Sunday, October 17, 2010

Oh Yea, They're Hot!

Well, Summer has gone. Fall is fast approaching. Winter will soon rear it's ugly head. I do have a little something that will make some of you smile, I know my mother will.....Only 64 more days until the days start getting longer again!
Like most of you, I use the Winter to start planning my next years garden. The catalogs come in and I start drooling over everything. I want at least one of each and sometimes two.
One thing that I love to grow is Hot Peppers, and boy, I had a great crop this year. So, to give you some ideas of what to start dreaming about, I thought I would give you some pictures of and information about, Hot Peppers.
Chili peppers or hot peppers have been a part of the human diet since at least 7500 BC. There is archaeological evidence at sites located in southwestern Ecuador that chili peppers were domesticated more than 6000 years ago,and is one of the first cultivated crops in the Americas that is self-pollinating.
Christopher Columbus called them "Peppers", because they had a bite similar to white and black pepper, incidentally there is no botanical relationship between the two. Hot Peppers are in the genus Capsicum spp. and the black and white pepper are Piper nigrum.
There are only a few common species of peppers, those being:
Capsicum annuum, which includes many common varieties such as bell peppers, wax, cayenne, jalape├▒os, and the chiltepin
Capsicum frutescens, which includes the chiles de árbol, malagueta, tabasco and Thai peppers
Capsicum chinense, which includes the hottest peppers such as the naga, habanero, Datil and Scotch bonnet
Capsicum pubescens, which includes the South American rocoto peppers
Capsicum baccatum, which includes the South American aji peppers.
Even though there are only a few species, there are many cultivars and hybrids. However, peppers are commonly broken down into only three groupings: bell peppers, sweet peppers, and hot peppers. I like the hot peppers and I usually end up with the C. chinese, C. annum and C. frutescens. The hotter the better.
I did a blog sometime ago on Scoville units, so I won't go into great detail here on them. Just a quick overview, Bell peppers rate a zero. Jalapenos rate between 2,500-8000. Tabasco peppers rate 30,000-50,000. Bhut Jolokia (Ghost peppers) rate 800,000-1,000,000. Yes, you read that right, One Million. That's a hotta peppa!!
I use some of those as dehydrated flakes on my scrambled eggs. These ranges will vary according to growing conditions, heat, soil, water and a host of other things, so take them with a grain of salt.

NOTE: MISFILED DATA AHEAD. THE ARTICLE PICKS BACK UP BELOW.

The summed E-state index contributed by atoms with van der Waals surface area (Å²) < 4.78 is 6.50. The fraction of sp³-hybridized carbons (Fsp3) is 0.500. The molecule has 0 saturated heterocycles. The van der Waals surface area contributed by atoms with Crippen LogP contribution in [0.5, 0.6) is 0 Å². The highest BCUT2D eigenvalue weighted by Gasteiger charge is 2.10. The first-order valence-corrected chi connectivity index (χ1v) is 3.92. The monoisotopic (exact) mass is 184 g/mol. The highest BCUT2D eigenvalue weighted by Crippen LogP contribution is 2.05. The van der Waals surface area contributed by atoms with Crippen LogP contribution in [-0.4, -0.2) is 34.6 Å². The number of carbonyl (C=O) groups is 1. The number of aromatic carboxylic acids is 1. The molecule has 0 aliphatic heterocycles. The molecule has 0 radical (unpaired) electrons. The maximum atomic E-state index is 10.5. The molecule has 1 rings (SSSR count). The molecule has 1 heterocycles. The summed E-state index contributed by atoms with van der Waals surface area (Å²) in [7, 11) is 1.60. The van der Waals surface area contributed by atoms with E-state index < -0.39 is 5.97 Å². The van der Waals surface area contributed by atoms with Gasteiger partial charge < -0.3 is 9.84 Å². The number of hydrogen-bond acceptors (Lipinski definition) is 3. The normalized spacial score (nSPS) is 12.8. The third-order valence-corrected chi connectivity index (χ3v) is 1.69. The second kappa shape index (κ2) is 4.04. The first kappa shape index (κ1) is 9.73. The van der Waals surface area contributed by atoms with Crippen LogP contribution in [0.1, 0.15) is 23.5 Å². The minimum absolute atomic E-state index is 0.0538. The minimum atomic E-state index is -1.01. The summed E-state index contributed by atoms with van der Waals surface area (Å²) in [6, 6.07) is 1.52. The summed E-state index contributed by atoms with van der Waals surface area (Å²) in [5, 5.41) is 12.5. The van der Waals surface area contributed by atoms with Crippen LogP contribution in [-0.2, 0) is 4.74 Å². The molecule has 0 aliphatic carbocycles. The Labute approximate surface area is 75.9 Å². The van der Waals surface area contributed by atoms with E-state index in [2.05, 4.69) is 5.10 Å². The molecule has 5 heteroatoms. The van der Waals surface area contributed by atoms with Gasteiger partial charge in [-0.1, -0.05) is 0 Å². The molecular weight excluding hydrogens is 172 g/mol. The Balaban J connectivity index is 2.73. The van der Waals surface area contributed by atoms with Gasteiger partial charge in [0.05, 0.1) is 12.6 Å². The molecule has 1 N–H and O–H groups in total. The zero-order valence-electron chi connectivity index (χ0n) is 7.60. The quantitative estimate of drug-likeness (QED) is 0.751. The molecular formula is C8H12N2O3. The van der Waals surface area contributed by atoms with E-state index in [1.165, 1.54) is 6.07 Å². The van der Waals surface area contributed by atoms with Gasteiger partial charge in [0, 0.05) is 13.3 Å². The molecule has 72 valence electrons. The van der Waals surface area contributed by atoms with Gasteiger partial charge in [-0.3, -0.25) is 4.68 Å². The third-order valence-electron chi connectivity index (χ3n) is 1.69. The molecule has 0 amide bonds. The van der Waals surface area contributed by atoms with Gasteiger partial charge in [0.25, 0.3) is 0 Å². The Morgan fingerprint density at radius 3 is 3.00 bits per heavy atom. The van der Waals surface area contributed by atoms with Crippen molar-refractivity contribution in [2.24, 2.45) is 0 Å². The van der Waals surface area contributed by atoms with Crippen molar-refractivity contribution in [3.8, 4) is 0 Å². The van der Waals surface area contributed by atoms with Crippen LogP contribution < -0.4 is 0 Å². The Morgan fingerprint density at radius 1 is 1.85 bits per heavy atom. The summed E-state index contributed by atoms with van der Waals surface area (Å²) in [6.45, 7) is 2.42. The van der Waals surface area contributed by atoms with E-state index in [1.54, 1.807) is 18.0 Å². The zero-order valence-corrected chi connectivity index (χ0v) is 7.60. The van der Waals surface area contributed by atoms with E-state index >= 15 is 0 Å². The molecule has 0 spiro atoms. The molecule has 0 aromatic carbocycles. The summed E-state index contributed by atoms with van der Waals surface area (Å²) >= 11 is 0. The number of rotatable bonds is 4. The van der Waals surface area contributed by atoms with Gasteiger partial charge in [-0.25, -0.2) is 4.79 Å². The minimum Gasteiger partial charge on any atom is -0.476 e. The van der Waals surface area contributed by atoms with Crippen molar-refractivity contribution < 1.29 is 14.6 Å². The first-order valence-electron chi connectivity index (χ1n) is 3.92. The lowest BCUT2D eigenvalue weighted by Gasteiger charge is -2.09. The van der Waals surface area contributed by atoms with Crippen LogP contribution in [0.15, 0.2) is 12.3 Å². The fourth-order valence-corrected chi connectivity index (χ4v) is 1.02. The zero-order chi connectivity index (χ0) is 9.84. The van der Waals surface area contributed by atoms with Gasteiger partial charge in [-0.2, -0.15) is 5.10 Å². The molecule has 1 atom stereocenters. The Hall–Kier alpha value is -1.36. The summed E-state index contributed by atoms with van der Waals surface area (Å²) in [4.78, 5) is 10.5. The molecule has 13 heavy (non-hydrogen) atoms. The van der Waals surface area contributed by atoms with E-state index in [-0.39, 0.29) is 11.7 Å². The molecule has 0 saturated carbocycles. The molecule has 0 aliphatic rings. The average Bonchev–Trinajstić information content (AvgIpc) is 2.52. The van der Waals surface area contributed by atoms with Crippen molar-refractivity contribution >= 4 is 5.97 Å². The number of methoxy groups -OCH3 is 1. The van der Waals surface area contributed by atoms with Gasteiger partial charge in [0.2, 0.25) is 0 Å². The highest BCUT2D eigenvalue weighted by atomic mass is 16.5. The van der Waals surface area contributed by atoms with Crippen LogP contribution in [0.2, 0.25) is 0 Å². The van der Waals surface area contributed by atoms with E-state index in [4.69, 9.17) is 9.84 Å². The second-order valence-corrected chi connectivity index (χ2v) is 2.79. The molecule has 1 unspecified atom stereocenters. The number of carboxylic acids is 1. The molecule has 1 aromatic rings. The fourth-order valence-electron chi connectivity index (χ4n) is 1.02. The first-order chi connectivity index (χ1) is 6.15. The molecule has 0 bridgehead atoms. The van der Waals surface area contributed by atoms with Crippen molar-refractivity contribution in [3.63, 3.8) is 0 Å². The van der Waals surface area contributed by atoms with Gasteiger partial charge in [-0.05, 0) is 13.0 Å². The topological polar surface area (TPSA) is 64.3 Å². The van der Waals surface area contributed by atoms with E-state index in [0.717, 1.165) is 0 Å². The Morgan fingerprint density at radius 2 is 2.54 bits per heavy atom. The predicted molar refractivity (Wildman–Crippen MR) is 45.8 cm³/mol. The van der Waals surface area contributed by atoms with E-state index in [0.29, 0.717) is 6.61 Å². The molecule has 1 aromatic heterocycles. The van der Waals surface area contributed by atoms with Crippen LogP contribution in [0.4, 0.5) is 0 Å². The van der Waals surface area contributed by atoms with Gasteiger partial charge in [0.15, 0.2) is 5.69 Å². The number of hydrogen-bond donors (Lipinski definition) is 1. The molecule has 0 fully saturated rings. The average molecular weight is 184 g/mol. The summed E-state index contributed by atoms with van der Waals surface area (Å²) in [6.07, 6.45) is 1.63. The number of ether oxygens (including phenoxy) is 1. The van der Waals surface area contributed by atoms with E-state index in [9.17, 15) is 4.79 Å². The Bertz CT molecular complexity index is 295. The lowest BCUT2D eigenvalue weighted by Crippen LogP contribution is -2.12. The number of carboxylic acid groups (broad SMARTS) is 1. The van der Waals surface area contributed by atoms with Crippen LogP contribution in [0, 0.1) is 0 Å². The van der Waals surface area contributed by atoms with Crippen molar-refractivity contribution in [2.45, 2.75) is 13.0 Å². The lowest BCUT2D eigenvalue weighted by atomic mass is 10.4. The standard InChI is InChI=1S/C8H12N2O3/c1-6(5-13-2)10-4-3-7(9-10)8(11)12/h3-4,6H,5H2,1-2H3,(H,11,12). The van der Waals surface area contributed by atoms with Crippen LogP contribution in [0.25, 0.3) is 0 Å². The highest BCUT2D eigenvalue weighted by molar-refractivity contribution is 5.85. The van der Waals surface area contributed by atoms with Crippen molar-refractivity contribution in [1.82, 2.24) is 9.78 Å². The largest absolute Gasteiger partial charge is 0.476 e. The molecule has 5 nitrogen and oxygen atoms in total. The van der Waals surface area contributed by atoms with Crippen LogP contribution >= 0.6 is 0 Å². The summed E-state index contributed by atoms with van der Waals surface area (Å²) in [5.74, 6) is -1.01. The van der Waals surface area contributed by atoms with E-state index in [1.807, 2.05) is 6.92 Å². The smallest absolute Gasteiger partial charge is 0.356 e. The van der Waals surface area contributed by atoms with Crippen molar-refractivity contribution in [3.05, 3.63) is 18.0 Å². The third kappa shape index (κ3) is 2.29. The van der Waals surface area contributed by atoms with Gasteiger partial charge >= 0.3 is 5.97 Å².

Want to see some pictures so you know what to look for in the catalogs?
CHILE HABANERO

JALAPENO

ATOMIC STARFISH

DOLMALIK (From Turkey)

BHUT JOLOKIA

Peppers take roughly 70 – 90 days to mature and during this time they like to be kept as warm as possible. 80 degrees is where they like it, they can and will handle lower temperatures, they just won't do as well. I think I had such a great season because of how freekin hot it was this year!
They want full sun and in their early part of life, a good amount of water. A well drained soil helps to avoid root rot.
Peppers are ready to be picked as soon as they are big enough or you can leave them to change color and flavor gradually. I like to see what color they are going to change to. The Atomic Starfish turn a really pretty shade of Orange. Many will turn Red, Yellow, Orange, Black and all shades in between. Habanero Peppers can even come in Brown or White.
One thing that you should remember when handling these little packets of fire, the oils will get on your hand no matter how careful you are. I know a person that was working with peppers last weekend. She was telling me that if she happened to be biting her cuticles even 6 days later, it burned her lips and tongue. I found a little secret that worked for me if my hands are burning. My wife uses these wipes to remove makeup at night, I rub them all over my hands and it seems to help. Give it a try sometime.
Harvesting your peppers will cause you to have many more. The plant will continue to try and reproduce until frost kills it. Not a bad problem to have I think.
So when the Winter blahs really start to get to you and the catalogs are starting to pile up, look up some hot peppers. If you have saved any or canned any from the Summer, they will warm you up on a cold Winter's night. Just writing about them makes me want some of my Jalapeno poppers, time to eat!
Happy Growing!
Darren

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